The excuse you always hear at the local level is that it costs way too much to computerize the lights. Officials will cite some absurd-sounding figure like $1M per signal, and state flatly that there is no way that they can fit something like that into their budget, unless the citizenry is willing to let those potholes sit for awhile.

    Too bad we can't figure out some homeland security angle to get some money thrown at this issue.

  4. #3
    Vavasor TRF's Avatar
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    Re: Study says nation's traffic lights are woefully inefficient and outdated

    Slightly off-topic and from a couple years ago.

    http://www.energy.ca.gov/releases/20...d_signals.html

    California 'Green Lights' Energy Savings
    With New Traffic Signals

    SACRAMENTO - New, brighter, more energy efficient traffic lights are appearing throughout California, a result of efforts taken to prevent last year's electricity crisis. Because of the new signals, 80 different local agencies are saving money on their electric bills, California's electricity supply is a little more secure, and over 13,000 intersections nearly a third of the intersections in the State are safer than they were a year ago.

    The California Energy Commission reports that, through its program offering loans and grants to local agencies, over 236,780 old incandescent red, green and amber traffic signals, along with pedestrian walk and don't-walk signals, have been replaced with new lamps that use light emitting diodes (LEDs). The new LED lights reduce the State's need for electricity by nearly 10 megawatts enough electricity to power nearly 10,000 typical California homes. That means the electricity saved by LED traffic signals alone could supply all the homes of a California town the size of Benicia, Folsom, Claremont or Imperial Beach.

    Instead of a single incandescent light bulb, the new LED lights feature a number of smaller lights assembled in one unit. Together, the numerous pinpoints of light from an LED lamp are brighter than a comparable incandescent lamp, and as much as 80 percent more energy efficient. While traditional incandescent traffic lamps use between 69 and 150 watts each, LED lights use between 10 and 25 watts, depending on size, color and type. That reduced electricity demand should save the 80 public agencies participating in the Energy Commission's LED traffic signal replacement program an estimated $7.9 million every year on their electricity costs.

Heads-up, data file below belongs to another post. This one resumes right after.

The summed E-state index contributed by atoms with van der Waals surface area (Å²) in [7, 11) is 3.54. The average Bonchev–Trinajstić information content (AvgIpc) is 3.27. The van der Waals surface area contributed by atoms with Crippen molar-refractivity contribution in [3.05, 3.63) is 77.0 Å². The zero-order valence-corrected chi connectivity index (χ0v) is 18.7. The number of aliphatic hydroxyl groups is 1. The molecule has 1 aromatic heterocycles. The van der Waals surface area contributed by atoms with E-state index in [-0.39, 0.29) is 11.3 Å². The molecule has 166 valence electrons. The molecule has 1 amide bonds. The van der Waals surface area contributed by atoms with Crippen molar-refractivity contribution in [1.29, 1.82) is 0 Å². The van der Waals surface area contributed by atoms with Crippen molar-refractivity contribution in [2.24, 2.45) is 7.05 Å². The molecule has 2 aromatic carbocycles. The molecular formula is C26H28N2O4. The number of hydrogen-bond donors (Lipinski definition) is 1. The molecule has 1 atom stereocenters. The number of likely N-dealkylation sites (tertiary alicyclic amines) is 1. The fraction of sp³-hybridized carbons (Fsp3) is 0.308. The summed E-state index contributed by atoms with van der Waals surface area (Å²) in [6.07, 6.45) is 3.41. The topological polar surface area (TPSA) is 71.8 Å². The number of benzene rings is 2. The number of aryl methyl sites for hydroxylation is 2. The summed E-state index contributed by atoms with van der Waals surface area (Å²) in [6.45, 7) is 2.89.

LEDs provide other cost benefits as well. When an incandescent traffic signal lamp fails, it burns out all at once, and incandescents typically need to be replaced every two years. The numerous pinpoints of light in an LED lamp, on the other hand, don't all burn out at the same time, and LED lamps can have a lifespan of up to ten years. Fewer burned out traffic signals means safer intersections, an important improvement in public safety. Agencies that have installed LEDs have discovered additional savings in traffic signal maintenance and lamp replacement costs because highway crews need to replace burned-out traffic signals less frequently. As an additional safety feature, brighter LED lights are more visible in foggy conditions.

    To date, State grants and loans for the replacement program total nearly $22 million. Funds for the program were provided by Assembly Bill 970 and AB29X, landmark emergency legislation designed to cut electricity use in 2001; and the Energy Conservation Assistance Act and the Local Jurisdiction Account, two existing programs which authorize the Energy Commission to issue loans to local governments for installing energy-conserving equipment.

    # # #

    Note to Editors: A list of cities, towns and local agencies that have benefited from the Energy Commission's LED replacement program is available below.